Why can't all companies be run like this one?
If all companies were run like wood importer and distributor James Latham (LSE: LTHM), the stock market would be a happier and more trustworthy place.
We often talk about the merits of long-term investing on The Fool, as opposed to short-term trading. But few small companies really justify the wisdom of such an approach, sadly. The trick is in finding those that do -- and Latham is most certainly one of those, in my opinion.
Of course, the company suffers from the swinging mood and confidence of end-users and the market as much as any other. The shares dipped as low as £1 back in March 2009 as sales and profits fell. But for the true long-termers, this really was a chance to invest more heavily in a well-organised and part family-owned and run business.
This is a company that is most definitely run for the benefit of shareholders rather than the directors' egos and salaries. It illustrates the sense of aligning one's interests with those of the founding family, as long as no-one has an overall controlling stake allowing them to take it private on the cheap.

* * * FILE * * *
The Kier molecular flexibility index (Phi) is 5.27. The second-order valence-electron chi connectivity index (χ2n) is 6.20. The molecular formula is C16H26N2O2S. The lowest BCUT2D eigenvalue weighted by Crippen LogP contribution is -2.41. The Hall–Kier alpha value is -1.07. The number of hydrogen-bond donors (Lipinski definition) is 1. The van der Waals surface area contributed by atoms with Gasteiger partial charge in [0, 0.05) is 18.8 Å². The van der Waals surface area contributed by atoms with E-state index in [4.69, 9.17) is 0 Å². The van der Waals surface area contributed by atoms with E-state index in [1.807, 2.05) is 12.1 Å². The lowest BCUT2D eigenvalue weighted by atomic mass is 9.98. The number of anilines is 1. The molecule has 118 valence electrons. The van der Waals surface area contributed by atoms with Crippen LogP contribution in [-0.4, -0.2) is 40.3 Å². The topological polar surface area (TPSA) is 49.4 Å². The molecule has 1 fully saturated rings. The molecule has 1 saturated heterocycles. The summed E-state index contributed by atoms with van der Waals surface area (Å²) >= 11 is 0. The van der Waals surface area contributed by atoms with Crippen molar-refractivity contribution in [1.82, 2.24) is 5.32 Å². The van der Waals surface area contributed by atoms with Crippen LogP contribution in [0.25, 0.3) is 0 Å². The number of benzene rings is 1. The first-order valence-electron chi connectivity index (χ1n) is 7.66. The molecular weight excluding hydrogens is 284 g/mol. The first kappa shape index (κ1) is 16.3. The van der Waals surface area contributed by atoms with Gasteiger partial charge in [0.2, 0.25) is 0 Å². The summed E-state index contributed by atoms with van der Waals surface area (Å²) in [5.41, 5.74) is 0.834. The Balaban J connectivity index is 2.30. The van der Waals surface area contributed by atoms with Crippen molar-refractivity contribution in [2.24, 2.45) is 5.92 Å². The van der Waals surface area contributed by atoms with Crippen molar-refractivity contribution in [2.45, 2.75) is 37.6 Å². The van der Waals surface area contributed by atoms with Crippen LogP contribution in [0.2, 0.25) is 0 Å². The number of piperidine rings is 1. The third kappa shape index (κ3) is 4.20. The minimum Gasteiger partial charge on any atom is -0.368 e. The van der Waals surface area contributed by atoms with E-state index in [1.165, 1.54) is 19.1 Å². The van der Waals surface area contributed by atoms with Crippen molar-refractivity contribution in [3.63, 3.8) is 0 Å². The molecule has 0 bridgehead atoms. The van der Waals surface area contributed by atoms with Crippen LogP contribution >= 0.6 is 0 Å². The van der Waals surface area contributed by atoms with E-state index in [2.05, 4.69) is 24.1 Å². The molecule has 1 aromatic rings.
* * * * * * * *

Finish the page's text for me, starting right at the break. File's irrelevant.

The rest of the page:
The final results for the year to the end of March show a company making steady progress and paying a handsome dividend along the way; particularly for an AIM-listed investment.
Latham made solid inroads against a pretty rough market backdrop while simultaneously making strategic changes en-route. On sales 10% ahead of £143.6m, the company made a slightly reduced pre-tax profit of close to £7.2m. This was down to costs associated with a relocation to its biggest depot; a larger, modern site in Leeds. The total annual dividend of 9.75p for the year is covered 3.3 times by earnings and represents a respectable yield of 3.5% at the improved share price of 281.2p.
The price-to-earnings ratio of 10 does not look too expensive given the company's repositioning for growth and its track record in achieving that growth, while net tangible assets per share of over 240p are further reason for confidence.
The shares are worth more in my opinion; a great investment for the long-termers.
Finally, let me finish by adding that more share ideas can be found within this Motley Fool report: "8 Shares Held By Britain's Super Investor". The guide reviews the investing approach and portfolio of City dividend legend Neil Woodford and is free to download today.
Further investment opportunities:
> David owns shares in James Latham.